Edith’s mother died in 1901 and left her an inheritance. The Whartons built a large home in Lenox, Massachusetts, which became their primary residence. The money also allowed them to visit Europe more often.

Edith’s mother’s death also gave her some freedom from society’s expectations. Her mother was always critical of Edith’s desire to become a writer and believed that it was not proper for a woman to work. After her mother died, Edith published her first novel. She was 40 years old.

Edith wrote the majority of her literary works in the decade she lived in Lenox. The House of Mirth was published in 1905, and Ethan Frome in 1911. She also wrote many short stories and magazine articles. Until this time, the Whartons lived off Edith’s inheritance. As Edith became more well-known as a writer, her earnings soon became their main source of income.

Edith focused her writing on the lives of New York’s wealthiest residents, a group with which she was all too familiar. Edith was often critical of this world. For example, her book The House of Mirth tells the story of a 29-year-old woman, whose lack of marriage prospects leads to her banishment from society and a lonely existence. This embarrassed Edith’s social circle and they soon distanced themselves from her.

The marriage between Edith and Teddy was not a happy one. Teddy could not match Edith intellectually. And, at the time, Edith would have felt pressure to become a mother and continue the family line. However, Edith and Teddy rarely slept in the same bed and never had children. She struggled with depression throughout her marriage. Teddy also suffered from health problems, both physically and mentally. By 1902, he showed significant signs of mental illness, which put further strains on their marriage.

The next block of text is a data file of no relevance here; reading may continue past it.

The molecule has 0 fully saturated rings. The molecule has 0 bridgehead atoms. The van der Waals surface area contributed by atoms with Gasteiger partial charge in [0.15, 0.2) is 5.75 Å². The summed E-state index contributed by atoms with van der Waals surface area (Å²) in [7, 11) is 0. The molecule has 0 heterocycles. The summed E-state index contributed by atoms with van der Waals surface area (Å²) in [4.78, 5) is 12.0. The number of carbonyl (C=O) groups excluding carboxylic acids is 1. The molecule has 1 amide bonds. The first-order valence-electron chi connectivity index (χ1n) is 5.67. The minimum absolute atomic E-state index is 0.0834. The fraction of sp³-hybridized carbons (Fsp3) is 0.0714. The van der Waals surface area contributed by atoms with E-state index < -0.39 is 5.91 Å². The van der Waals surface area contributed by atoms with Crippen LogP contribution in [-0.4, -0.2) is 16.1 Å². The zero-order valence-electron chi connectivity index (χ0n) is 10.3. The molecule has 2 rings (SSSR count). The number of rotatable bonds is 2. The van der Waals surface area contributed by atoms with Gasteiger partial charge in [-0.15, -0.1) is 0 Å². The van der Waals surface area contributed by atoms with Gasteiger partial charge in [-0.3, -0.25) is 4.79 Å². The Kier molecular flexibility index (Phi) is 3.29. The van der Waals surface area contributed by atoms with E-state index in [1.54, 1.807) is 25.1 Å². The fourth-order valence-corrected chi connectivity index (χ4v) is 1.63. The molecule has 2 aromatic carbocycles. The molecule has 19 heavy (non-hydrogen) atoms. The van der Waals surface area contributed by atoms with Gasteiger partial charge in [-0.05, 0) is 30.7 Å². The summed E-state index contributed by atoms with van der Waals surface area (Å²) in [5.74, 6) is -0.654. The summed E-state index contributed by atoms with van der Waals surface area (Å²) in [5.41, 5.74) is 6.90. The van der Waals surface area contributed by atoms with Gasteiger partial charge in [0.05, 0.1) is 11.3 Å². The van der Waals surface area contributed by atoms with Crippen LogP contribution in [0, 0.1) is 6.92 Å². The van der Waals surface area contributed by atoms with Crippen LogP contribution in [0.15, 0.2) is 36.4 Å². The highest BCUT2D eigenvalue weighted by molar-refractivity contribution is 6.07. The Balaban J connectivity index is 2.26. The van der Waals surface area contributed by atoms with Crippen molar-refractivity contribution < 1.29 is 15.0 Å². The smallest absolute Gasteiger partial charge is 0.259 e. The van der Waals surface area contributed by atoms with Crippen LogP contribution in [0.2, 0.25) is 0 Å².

Edith had an affair in 1907 with Morton Fullerton, who was a journalist. It was a short and unhappy relationship. In 1911, Teddy admitted to Edith that he had been unfaithful too and he had spent most of her money. The couple grew further apart.

Edith moved to Paris in 1913 and filed for divorce. She sold her home in Massachusetts and left her old life behind. She lived in France for the rest of her life.

A year after her move to Paris, World War I broke out. As a wealthy woman, she could have returned to the United States. Edith decided to stay in Paris and use her money for charity, building homes and schools for refugees from Belgium. She was one of the few journalists allowed to visit the front lines and wrote about the realities of war. France awarded her the Legion of Honor, one of the country’s highest awards, in 1916.

World War I ended in 1918, and Edith left Paris for the French countryside. There, she wrote The Age of Innocence, which was published in 1920. Set in 1870s New York City, it was a critique of the traditions and expectations of Gilded Age high society. The book describes an upcoming marriage between two members of high society, Archer and May. May’s cousin Ellen returns from Europe after separating from her husband, despite the fact that divorce was considered scandalous. It leads to trouble between the two soon-to-be spouses. Archer is intrigued by Ellen yet bound by duty to marry May. Edith won the Pulitzer Prize for the novel in 1921. She was the first woman ever to win this award.

Edith Wharton died on August 11, 1937, at her home in France.

Vocabulary

  • debut: Official entrance into society.
  • Gilded Age: Era of rapid economic growth in the United States, from the 1870s to 1900.
  • governess: A teacher who lives with a family and instructs their children.
  • high society: Rich and important people.
  • Pulitzer Prize: A major award for achievement in writing.

Discussion Questions

  • What challenges did Edith Wharton face growing up in New York society?
  • How did Edith Wharton’s upbringing influence her work as a writer?
  • What does her literary work say about views of the upper class during the Gilded Age?